LOGIN TO YOUR ACCOUNT

Username
Password
Remember Me
Or use your Academic/Social account:

CREATE AN ACCOUNT

Or use your Academic/Social account:

Congratulations!

You have just completed your registration at OpenAire.

Before you can login to the site, you will need to activate your account. An e-mail will be sent to you with the proper instructions.

Important!

Please note that this site is currently undergoing Beta testing.
Any new content you create is not guaranteed to be present to the final version of the site upon release.

Thank you for your patience,
OpenAire Dev Team.

Close This Message

CREATE AN ACCOUNT

Name:
Username:
Password:
Verify Password:
E-mail:
Verify E-mail:
*All Fields Are Required.
Please Verify You Are Human:
fbtwitterlinkedinvimeoflicker grey 14rssslideshare1
Canham, Joanna
Languages: English
Types: Doctoral thesis
Subjects: BF, RC0321
This research explores the links between bipolar disorder and work. It focuses on the factors that impact an individual’s ability to work and explores whether a simple intervention to support all the key stakeholders (employees with bipolar disorder, line managers and occupational health professionals) involved in the process can be effective. This thesis involved three distinct parts.\ud In the first part a qualitative focus group study explored the views and experiences of the employee, line manager and occupational health professional (OH) participants with respect to the management of bipolar disorder and work. Consensus was reached across the three groups on the main challenges to managing work and bipolar disorder and the solutions to overcome these. The three groups were in agreement on the key areas to be addressed in the intervention to meet the needs of each stakeholder group.\ud In the second part, a qualitative questionnaire study explored the employment patterns and the impact of clinical and demographic variables on the employment outcome across a large sample of participants with a diagnosis of bipolar disorder. This study identified that individuals with bipolar disorder can obtain and sustain employment for prolonged periods, with some reporting sickness absence levels that match those without a mood disorder.\ud It also identified the key clinical and demographical variablesbest associated with employment outcome, which included educational attainment, age of onset of contact with psychiatric services and length of longest psychiatric hospital admission. In the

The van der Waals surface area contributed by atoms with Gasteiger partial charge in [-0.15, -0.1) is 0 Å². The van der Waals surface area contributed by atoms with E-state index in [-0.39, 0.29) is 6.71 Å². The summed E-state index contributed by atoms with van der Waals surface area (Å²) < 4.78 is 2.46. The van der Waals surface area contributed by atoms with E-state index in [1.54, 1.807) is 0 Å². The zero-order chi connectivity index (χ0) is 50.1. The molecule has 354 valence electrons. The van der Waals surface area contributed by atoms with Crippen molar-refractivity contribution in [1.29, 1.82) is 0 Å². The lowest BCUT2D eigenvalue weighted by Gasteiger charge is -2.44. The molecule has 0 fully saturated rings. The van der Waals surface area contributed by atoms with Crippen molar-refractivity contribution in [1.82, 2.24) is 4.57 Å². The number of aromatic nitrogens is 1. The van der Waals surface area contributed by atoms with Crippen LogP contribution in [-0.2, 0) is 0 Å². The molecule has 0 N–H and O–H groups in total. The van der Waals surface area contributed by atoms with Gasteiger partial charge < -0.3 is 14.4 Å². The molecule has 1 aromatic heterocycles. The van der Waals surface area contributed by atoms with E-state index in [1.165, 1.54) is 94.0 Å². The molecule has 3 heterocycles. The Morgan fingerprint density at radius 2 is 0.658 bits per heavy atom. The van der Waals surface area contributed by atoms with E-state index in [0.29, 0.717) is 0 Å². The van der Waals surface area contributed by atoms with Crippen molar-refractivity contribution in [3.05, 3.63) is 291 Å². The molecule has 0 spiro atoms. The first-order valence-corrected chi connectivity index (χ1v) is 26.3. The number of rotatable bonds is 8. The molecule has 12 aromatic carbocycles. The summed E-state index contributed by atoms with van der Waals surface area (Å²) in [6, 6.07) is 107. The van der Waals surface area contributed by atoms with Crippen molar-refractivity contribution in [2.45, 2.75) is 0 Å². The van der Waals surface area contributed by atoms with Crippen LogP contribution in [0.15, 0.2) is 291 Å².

• No references.
  • No related research data.
  • No similar publications.

Share - Bookmark

Cite this article